Josh McDearmid is pictured at the BC Centre on Substance Use in Vancouver, B.C., on Wednesday July 18, 2018.
(THE CANADIAN PRESS / Ben Nelms)
VANCOUVER — Parents whose children started using drugs as teens and struggled through addiction to the point of fatally overdosing say recovery high schools that provide professional support for students could save lives.
Their calls for change are being supported by the BC Centre on Substance Use, the Canadian Mental Health Association and the operator of an Ontario recovery high school — the only one in the country — though it’s closing down due to lack of funding.
Janice Walker’s son was 15 when he began using marijuana, mouthwash, ecstasy and any other drug he could get. She said he was kicked out of school and placed in an alternative education program that didn’t help before he became an entrenched drug user who overdosed on heroin laced with fentanyl at age 25.
“Schools like this are exactly what we need because we do need to stop living in shame and denial,” Walker said of rampant drug use among teens, who often start by experimenting but can become dependent on substances to deal with issues such as anxiety and depression.
Walker’s son, Joe Wijohn-Walker, who she described as highly intelligent, was expelled for using drugs and alcohol but hated the alternative education program that he didn’t complete.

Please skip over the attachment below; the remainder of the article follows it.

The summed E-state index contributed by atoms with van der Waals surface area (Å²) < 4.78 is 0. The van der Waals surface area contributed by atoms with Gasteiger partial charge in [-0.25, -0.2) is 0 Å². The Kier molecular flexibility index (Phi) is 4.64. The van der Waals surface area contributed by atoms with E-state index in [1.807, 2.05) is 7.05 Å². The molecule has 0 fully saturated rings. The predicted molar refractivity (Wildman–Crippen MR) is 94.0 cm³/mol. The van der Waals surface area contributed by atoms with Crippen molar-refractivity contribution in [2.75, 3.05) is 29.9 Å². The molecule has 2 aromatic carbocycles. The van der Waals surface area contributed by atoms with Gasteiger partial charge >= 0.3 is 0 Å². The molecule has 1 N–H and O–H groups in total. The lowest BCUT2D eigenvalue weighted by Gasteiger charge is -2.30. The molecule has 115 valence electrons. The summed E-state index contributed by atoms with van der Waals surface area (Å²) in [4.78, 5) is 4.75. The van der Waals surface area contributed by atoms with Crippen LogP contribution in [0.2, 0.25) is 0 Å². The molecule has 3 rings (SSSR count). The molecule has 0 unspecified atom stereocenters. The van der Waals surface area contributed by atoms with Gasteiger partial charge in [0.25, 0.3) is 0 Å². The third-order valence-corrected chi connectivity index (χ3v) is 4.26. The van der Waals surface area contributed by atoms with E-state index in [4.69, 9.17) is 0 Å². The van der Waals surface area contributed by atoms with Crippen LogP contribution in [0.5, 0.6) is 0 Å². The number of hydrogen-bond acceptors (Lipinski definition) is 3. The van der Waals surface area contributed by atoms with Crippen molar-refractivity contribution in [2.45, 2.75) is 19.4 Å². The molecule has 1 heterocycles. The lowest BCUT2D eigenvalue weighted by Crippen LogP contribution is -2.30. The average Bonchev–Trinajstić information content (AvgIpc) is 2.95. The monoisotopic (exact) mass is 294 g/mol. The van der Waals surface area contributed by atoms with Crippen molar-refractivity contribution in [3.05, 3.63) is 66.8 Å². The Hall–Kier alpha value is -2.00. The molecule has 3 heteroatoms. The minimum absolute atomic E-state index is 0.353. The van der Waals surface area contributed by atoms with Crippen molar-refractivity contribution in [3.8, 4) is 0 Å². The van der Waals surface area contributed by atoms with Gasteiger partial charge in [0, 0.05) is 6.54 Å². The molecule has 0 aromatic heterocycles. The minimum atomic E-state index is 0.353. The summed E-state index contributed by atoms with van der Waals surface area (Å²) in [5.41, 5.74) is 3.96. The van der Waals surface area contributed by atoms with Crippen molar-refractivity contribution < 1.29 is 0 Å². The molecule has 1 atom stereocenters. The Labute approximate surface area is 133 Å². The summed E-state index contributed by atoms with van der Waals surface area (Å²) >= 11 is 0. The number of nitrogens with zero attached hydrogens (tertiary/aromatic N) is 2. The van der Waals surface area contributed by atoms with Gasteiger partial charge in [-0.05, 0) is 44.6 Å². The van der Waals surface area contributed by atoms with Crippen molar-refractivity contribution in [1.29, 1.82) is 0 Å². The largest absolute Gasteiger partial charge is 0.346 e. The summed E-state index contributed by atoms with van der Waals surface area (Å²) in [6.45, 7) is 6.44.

“Joe said, ‘I just meet the worst of the worst kids. I’m there with more kids who are using drugs, more kids who are doing bad things.’ ”
Deb Bailey’s daughter, Ola Bailey, started using multiple drugs at age 14, leading her parents to take her to counselling.
“She sought out help on her own, too, but it wasn’t enough,” said Bailey, a former teacher and school counsellor whose daughter was expelled and sent to a so-called pull-out program for three days, only to return to the same high-school rejection that triggered her drug use, which escalated to heroin.
“She needed a much more intensive program,” Bailey said, adding recovery high schools could provide mental health supports enabling parents to discuss their children’s drug use openly with staff.
Bailey’s daughter was eventually diagnosed with bipolar disorder. She was found dead at age 21 in the stairwell of a building in the Downtown Eastside in 2015, after overdosing on heroin cut with fentanyl.
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